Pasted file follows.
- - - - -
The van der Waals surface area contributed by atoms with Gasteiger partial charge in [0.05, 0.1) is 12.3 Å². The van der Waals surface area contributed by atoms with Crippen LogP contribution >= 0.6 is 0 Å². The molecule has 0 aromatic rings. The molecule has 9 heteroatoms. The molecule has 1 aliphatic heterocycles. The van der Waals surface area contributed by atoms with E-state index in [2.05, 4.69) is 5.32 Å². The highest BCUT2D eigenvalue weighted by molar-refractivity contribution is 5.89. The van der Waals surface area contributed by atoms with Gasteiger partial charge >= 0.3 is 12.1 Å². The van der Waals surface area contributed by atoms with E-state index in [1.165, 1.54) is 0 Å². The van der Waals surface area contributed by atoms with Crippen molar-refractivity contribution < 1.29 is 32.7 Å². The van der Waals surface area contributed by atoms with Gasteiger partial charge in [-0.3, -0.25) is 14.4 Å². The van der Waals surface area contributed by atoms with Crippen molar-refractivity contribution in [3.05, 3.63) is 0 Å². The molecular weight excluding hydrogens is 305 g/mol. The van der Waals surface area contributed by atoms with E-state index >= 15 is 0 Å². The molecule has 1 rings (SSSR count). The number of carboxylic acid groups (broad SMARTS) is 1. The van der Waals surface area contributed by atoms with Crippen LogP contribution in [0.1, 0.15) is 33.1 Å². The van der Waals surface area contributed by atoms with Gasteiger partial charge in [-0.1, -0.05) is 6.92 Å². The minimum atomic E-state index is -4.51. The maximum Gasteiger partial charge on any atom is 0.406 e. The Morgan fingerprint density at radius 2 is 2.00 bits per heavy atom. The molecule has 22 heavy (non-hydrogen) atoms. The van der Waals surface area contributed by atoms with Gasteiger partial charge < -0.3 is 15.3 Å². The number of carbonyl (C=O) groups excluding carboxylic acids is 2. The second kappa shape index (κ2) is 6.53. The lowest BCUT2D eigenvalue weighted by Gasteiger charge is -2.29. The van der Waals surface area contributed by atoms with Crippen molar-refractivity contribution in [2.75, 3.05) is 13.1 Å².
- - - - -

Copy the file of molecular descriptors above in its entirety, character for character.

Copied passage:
The van der Waals surface area contributed by atoms with Gasteiger partial charge in [0.05, 0.1) is 12.3 Å². The van der Waals surface area contributed by atoms with Crippen LogP contribution >= 0.6 is 0 Å². The molecule has 0 aromatic rings. The molecule has 9 heteroatoms. The molecule has 1 aliphatic heterocycles. The van der Waals surface area contributed by atoms with E-state index in [2.05, 4.69) is 5.32 Å². The highest BCUT2D eigenvalue weighted by molar-refractivity contribution is 5.89. The van der Waals surface area contributed by atoms with Gasteiger partial charge >= 0.3 is 12.1 Å². The van der Waals surface area contributed by atoms with E-state index in [1.165, 1.54) is 0 Å². The van der Waals surface area contributed by atoms with Crippen molar-refractivity contribution < 1.29 is 32.7 Å². The van der Waals surface area contributed by atoms with Gasteiger partial charge in [-0.3, -0.25) is 14.4 Å². The van der Waals surface area contributed by atoms with Crippen molar-refractivity contribution in [3.05, 3.63) is 0 Å². The molecular weight excluding hydrogens is 305 g/mol. The van der Waals surface area contributed by atoms with E-state index >= 15 is 0 Å². The molecule has 1 rings (SSSR count). The number of carboxylic acid groups (broad SMARTS) is 1. The van der Waals surface area contributed by atoms with Crippen LogP contribution in [0.1, 0.15) is 33.1 Å². The van der Waals surface area contributed by atoms with Gasteiger partial charge in [-0.1, -0.05) is 6.92 Å². The minimum atomic E-state index is -4.51. The maximum Gasteiger partial charge on any atom is 0.406 e. The Morgan fingerprint density at radius 2 is 2.00 bits per heavy atom. The molecule has 22 heavy (non-hydrogen) atoms. The van der Waals surface area contributed by atoms with Gasteiger partial charge < -0.3 is 15.3 Å². The number of carbonyl (C=O) groups excluding carboxylic acids is 2. The second kappa shape index (κ2) is 6.53. The lowest BCUT2D eigenvalue weighted by Gasteiger charge is -2.29. The van der Waals surface area contributed by atoms with Crippen molar-refractivity contribution in [2.75, 3.05) is 13.1 Å².